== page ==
Co­hen to tes­tify to Con­gress about his work for Trump


Michael Co­hen, Pres­i­dent Don­ald Trump’s for­mer per­sonal lawyer who im­pli­cated him in a scheme to pay hush money to two women claim­ing to have had af­fairs with him, has agreed to tes­tify be­fore the House Over­sight Com­mit­tee next month and give “a full and cred­i­ble ac­count” of his work for Trump.

Co­hen’s de­ci­sion to ap­pear be­fore the House Over­sight and Re­form Com­mit­tee on Feb. 7 sets the stage for a block­buster pub­lic hear­ing that threat­ens to fur­ther dam­age the pres­i­dent’s im­age and could clar­ify the depth of his le­gal woes. Co­hen, a con­sigliere to Trump when he was a real es­tate developer and pres­i­den­tial can­di­date as well as in­for­mally as pres­i­dent, was privy to the machi­na­tions of Trump’s in­ner cir­cle and key mo­ments un­der scru­tiny by both spe­cial coun­sel Robert Mueller and fed­eral prose­cu­tors in New York.

He could soon share them on na­tional tele­vi­sion un­der oath.

“In fur­ther­ance of my com­mit­ment to co­op­er­ate and pro­vide the Amer­i­can peo­ple with an­swers, I have ac­cepted the in­vi­ta­tion by Chair­man Eli­jah Cum­mings to ap­pear pub­licly on Fe­bru­ary 7,” Co­hen said in a state­ment. “I look for­ward to hav­ing the priv­i­lege of be­ing af­forded a plat­form with which to give a full and cred­i­ble ac­count of the events which have tran­spired.”

Co­hen pleaded guilty in fed­eral court in Man­hat­tan in Au­gust to tax fraud, mak­ing false state­ments to a bank and a cam­paign fi­nance vi­o­la­tion. In court, Co­hen said that vi­o­la­tion was the re­sult of pay­ments he made at the be­hest of his for­mer client to a woman who was pre­pared to go pub­lic dur­ing the 2016 cam­paign about an af­fair with Trump years ear­lier.

Since then, Co­hen has spent more than 70 hours with fed­eral prose­cu­tors in Man­hat­tan as well as with Mueller, who is in­ves­ti­gat­ing Rus­sian ef­forts to in­flu­ence the 2016 elec­tion and Trump’s cam­paign. In Novem­ber, Co­hen pleaded guilty to an ad­di­tional charge – ly­ing to Con­gress about how long ne­go­ti­a­tions for a Trump Tower project in Moscow went on in 2016.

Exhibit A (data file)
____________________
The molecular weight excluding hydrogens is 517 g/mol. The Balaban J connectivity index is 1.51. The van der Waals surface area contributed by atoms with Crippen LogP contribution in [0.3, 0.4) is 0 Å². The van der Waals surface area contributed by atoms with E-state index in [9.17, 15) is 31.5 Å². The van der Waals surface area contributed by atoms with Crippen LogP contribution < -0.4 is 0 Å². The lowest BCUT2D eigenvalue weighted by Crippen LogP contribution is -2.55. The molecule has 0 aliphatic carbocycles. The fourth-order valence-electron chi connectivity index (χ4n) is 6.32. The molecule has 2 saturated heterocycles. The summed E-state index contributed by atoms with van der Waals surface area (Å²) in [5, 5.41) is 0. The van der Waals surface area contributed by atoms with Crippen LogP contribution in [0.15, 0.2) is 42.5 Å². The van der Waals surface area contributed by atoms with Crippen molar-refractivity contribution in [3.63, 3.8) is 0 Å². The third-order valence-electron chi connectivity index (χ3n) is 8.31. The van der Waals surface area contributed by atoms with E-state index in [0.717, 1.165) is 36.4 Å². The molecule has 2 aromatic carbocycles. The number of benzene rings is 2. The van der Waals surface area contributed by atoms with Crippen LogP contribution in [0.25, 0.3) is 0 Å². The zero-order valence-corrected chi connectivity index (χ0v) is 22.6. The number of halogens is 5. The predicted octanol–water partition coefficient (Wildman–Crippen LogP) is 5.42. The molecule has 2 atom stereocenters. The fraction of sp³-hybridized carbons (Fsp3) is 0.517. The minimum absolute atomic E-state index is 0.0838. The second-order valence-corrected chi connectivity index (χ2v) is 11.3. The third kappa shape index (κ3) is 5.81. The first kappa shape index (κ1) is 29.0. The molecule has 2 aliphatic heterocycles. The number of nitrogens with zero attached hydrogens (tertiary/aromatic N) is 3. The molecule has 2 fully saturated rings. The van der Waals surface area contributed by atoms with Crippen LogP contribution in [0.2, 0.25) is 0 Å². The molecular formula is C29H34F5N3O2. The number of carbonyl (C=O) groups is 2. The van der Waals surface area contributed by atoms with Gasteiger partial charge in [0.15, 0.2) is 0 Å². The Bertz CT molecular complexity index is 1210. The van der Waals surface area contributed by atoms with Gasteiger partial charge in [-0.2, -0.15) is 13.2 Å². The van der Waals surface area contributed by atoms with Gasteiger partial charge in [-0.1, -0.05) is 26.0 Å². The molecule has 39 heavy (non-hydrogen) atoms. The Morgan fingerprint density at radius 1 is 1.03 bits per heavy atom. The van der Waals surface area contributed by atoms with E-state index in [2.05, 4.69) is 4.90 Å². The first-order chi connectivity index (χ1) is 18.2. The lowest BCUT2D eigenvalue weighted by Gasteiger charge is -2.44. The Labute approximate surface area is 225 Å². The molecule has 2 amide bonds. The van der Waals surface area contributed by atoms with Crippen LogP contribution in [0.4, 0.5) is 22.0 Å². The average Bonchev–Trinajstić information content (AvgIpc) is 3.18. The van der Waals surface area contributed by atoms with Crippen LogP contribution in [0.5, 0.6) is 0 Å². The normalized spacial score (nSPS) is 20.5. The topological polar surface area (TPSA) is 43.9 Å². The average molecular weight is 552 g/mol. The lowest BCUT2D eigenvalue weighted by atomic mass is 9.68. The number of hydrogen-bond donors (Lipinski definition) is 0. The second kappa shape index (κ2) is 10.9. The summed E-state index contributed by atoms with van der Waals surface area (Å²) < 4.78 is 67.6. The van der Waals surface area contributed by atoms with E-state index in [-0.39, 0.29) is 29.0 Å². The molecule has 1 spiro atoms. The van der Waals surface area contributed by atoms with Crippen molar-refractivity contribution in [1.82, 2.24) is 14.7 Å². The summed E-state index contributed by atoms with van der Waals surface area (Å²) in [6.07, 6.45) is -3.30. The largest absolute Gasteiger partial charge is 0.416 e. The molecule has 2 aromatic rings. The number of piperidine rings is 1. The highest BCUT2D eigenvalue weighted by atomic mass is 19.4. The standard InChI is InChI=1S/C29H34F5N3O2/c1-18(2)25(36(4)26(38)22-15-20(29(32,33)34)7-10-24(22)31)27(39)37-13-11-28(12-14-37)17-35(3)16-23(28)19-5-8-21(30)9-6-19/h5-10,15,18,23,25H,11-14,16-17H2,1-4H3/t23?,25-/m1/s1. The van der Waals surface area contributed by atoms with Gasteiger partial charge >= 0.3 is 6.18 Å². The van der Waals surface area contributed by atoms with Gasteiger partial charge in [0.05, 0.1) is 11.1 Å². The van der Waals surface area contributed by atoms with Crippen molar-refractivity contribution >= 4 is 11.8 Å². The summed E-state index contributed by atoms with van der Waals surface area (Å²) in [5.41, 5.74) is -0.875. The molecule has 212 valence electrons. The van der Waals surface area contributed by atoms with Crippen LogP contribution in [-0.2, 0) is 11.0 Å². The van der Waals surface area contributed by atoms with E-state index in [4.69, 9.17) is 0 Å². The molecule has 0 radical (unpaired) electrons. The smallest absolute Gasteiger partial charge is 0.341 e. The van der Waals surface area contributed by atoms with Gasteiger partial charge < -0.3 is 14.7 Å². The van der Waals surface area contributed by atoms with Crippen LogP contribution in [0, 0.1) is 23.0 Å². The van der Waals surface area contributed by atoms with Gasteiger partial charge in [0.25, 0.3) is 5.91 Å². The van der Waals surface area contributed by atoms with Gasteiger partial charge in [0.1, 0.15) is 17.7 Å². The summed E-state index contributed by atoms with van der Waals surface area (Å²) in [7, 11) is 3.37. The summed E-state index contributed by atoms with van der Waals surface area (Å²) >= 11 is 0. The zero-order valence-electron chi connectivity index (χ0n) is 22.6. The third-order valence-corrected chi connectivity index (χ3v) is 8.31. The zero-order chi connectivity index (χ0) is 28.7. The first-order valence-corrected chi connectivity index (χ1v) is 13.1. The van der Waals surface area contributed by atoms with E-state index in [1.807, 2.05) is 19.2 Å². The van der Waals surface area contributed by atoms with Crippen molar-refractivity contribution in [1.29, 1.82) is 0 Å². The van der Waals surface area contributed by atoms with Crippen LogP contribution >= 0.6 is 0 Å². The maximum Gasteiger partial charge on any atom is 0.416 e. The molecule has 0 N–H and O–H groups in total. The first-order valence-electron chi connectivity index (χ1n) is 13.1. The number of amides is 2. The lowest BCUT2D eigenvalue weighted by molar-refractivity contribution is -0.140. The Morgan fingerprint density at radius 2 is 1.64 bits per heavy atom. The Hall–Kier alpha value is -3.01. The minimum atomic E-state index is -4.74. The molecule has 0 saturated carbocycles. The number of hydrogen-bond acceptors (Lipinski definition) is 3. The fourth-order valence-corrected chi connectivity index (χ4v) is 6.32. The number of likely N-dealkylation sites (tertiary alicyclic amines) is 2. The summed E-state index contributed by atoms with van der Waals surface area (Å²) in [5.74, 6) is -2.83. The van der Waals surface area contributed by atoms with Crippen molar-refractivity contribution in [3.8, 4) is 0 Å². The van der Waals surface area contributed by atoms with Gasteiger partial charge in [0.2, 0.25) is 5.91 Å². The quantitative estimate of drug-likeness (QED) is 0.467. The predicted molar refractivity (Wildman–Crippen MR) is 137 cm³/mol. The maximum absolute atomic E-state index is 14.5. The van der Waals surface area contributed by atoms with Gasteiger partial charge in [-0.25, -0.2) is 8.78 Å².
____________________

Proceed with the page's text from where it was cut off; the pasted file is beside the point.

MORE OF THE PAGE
That co­op­er­a­tion has earned him the ire of Trump, who has called Co­hen a “weak per­son.” The pres­i­dent said he did noth­ing wrong in the cam­paign fi­nance charge, and he ac­cused his for­mer lawyer of ly­ing to prose­cu­tors to try to get a re­duced sen­tence. In court fil­ings, prose­cu­tors have not named Trump, re­fer­ring to a “can­di­date for fed­eral of­fice” and “In­di­vid­ual-1.”

It was not im­me­di­ately clear whether prose­cu­tors in New York or for Mueller would ask Co­hen to keep from dis­cussing top­ics still un­der in­ves­ti­ga­tion. Nor was it clear when Cum­mings for­mally is­sued an in­vi­ta­tion to tes­tify.

On Thursday, Cum­mings said he was con­sult­ing Mueller’s of­fice to en­sure that he did not hin­der its ef­forts.

“I want to make clear that we have no in­ter­est in in­ap­pro­pri­ately in­ter­fer­ing with any on­go­ing crim­i­nal in­ves­ti­ga­tions,” he said in a state­ment.

In a De­cem­ber interview, Cum­mings, D-Md., said on CNN’s “State of the Union” that he wanted Co­hen to ap­pear be­fore Con­gress as soon as this month and sig­naled that he viewed it as a mat­ter of ex­treme con­se­quence.

“I’m hop­ing that Mr. Co­hen will come be­fore the Con­gress, where he can tell the Amer­i­can pub­lic ex­actly what he has been say­ing to Mueller and oth­ers, with­out in­ter­fer­ing with the Mueller in­ves­ti­ga­tion,” Cum­mings said.


Michael Co­hen, Pres­i­dent Don­ald Trump’s for­mer per­sonal lawyer, has agreed to tes­tify be­fore the House Over­sight Com­mit­tee on Feb. 7, set­ting the stage for a pub­lic hear­ing that threat­ens to fur­ther dam­age the pres­i­dent’s im­age.

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